Ours is a time where reaching to the wellspring of the tradition and responding creatively might well be the wisest and best way to reintroduce authentic Christian witness in the midst of the confusion and clamor. Surprise, in fact, is baked into the very stuff of Christian origins. Focusing on it takes us into the heart of what it is to understand Christianity at all, and thus what it is to remember and relearn the life-giving power and witness that went with being Christian at the beginning. This remembering and relearning can, in turn, surprise us all over again and chart a life-giving and hope-filled course for our witness today.



This article is excerpted from Christianity's Surprise: A Sure and Certain Hope by C. Kavin Rowe (Abingdon Press, 2020).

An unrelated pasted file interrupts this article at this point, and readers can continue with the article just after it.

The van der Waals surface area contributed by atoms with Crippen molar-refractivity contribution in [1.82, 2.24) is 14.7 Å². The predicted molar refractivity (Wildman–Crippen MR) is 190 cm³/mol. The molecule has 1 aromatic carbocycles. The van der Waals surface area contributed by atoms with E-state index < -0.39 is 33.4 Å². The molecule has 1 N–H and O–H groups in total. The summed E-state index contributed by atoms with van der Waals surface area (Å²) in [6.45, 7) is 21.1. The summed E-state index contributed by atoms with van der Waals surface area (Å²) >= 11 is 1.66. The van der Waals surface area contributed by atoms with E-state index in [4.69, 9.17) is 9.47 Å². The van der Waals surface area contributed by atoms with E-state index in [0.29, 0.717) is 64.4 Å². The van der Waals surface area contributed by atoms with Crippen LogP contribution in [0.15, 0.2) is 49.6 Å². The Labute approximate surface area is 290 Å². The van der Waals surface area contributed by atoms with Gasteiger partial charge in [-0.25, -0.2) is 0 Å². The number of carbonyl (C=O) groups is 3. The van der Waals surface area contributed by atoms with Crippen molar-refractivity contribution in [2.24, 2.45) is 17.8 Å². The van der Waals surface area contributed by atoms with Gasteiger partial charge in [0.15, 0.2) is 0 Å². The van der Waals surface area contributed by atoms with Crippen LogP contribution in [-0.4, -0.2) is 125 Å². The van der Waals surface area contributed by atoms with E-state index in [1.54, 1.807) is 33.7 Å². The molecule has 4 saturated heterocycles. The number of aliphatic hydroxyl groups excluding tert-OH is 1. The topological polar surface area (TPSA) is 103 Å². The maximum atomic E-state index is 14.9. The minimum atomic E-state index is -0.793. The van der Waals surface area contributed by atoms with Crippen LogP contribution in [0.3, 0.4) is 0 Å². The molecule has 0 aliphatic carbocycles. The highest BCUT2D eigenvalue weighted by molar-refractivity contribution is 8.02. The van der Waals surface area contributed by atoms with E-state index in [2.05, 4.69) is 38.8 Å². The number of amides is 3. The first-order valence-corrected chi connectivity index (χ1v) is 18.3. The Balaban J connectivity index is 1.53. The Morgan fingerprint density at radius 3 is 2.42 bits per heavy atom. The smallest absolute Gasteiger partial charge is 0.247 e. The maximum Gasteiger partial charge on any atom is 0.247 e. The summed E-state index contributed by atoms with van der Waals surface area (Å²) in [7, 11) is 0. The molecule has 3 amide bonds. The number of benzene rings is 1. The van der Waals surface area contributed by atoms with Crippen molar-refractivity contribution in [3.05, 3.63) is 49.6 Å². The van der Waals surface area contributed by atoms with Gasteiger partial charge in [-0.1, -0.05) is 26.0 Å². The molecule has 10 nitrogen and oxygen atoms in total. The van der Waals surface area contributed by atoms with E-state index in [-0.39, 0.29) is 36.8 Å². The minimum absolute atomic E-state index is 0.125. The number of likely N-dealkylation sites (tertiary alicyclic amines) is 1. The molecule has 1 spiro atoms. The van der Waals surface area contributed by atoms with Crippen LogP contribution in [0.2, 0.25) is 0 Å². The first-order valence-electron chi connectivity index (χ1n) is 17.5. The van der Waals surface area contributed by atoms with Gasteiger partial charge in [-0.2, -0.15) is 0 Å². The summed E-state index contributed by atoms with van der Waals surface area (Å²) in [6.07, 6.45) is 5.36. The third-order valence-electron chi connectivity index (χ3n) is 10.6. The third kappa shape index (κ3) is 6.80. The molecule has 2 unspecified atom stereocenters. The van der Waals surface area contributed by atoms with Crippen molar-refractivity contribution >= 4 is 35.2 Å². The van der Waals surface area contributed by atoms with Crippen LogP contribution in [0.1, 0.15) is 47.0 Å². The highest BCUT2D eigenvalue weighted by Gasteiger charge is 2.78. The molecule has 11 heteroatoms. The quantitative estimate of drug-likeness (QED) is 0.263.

[1] Our context is now “pluralist,” of course, but in the North Atlantic West, pluralism is a way of saying that there are other ways of being in the world on offer than Christianity. Christianity is still the dominant cultural backdrop to these alternatives, even to secularity. The rejection of religion in the North Atlantic West is not so much a rejection of an abstract concept (“religion”) as it is a rejection of the history of influence of Christianity or of Christianity itself. Few Western secular intellectuals have really tried Hinduism, for example, or have it in their crosshairs. Nietzsche is an excellent example of the power of Christian influence in the West. He knew that when you want to reject God, the God you need to reject is the Christian God.